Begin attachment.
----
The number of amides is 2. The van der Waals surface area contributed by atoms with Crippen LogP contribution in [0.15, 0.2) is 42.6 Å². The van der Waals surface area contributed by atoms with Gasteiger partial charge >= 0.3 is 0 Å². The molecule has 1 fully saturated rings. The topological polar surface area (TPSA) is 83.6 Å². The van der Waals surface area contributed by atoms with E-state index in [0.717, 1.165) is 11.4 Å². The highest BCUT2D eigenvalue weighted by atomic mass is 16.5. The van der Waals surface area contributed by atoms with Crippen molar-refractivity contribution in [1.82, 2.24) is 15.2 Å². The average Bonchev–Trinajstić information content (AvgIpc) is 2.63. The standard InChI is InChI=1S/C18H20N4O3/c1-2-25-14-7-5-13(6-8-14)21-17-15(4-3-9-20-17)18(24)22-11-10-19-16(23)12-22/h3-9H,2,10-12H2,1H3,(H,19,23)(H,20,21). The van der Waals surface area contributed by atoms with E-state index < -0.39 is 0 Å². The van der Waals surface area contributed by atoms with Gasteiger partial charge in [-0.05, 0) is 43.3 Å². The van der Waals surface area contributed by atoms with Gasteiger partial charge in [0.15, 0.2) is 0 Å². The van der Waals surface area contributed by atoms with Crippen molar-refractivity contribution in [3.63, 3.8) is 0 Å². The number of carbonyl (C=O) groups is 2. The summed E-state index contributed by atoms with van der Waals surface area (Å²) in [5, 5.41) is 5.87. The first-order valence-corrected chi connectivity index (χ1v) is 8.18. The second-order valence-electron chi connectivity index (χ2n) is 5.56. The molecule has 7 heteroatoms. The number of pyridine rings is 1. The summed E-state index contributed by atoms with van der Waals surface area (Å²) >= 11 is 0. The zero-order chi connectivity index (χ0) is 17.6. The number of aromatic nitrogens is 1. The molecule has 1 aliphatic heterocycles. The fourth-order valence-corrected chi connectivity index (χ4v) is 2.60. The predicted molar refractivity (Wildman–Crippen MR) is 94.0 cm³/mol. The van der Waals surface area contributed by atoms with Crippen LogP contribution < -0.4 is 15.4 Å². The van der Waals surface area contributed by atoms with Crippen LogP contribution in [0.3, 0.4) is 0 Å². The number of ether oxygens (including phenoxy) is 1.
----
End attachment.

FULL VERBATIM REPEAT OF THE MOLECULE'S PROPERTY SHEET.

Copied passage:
The number of amides is 2. The van der Waals surface area contributed by atoms with Crippen LogP contribution in [0.15, 0.2) is 42.6 Å². The van der Waals surface area contributed by atoms with Gasteiger partial charge >= 0.3 is 0 Å². The molecule has 1 fully saturated rings. The topological polar surface area (TPSA) is 83.6 Å². The van der Waals surface area contributed by atoms with E-state index in [0.717, 1.165) is 11.4 Å². The highest BCUT2D eigenvalue weighted by atomic mass is 16.5. The van der Waals surface area contributed by atoms with Crippen molar-refractivity contribution in [1.82, 2.24) is 15.2 Å². The average Bonchev–Trinajstić information content (AvgIpc) is 2.63. The standard InChI is InChI=1S/C18H20N4O3/c1-2-25-14-7-5-13(6-8-14)21-17-15(4-3-9-20-17)18(24)22-11-10-19-16(23)12-22/h3-9H,2,10-12H2,1H3,(H,19,23)(H,20,21). The van der Waals surface area contributed by atoms with E-state index < -0.39 is 0 Å². The van der Waals surface area contributed by atoms with Gasteiger partial charge in [-0.05, 0) is 43.3 Å². The van der Waals surface area contributed by atoms with Gasteiger partial charge in [0.15, 0.2) is 0 Å². The van der Waals surface area contributed by atoms with Crippen molar-refractivity contribution in [3.63, 3.8) is 0 Å². The number of carbonyl (C=O) groups is 2. The summed E-state index contributed by atoms with van der Waals surface area (Å²) in [5, 5.41) is 5.87. The first-order valence-corrected chi connectivity index (χ1v) is 8.18. The second-order valence-electron chi connectivity index (χ2n) is 5.56. The molecule has 7 heteroatoms. The number of pyridine rings is 1. The summed E-state index contributed by atoms with van der Waals surface area (Å²) >= 11 is 0. The zero-order chi connectivity index (χ0) is 17.6. The number of aromatic nitrogens is 1. The molecule has 1 aliphatic heterocycles. The fourth-order valence-corrected chi connectivity index (χ4v) is 2.60. The predicted molar refractivity (Wildman–Crippen MR) is 94.0 cm³/mol. The van der Waals surface area contributed by atoms with Crippen LogP contribution < -0.4 is 15.4 Å². The van der Waals surface area contributed by atoms with Crippen LogP contribution in [0.3, 0.4) is 0 Å². The number of ether oxygens (including phenoxy) is 1.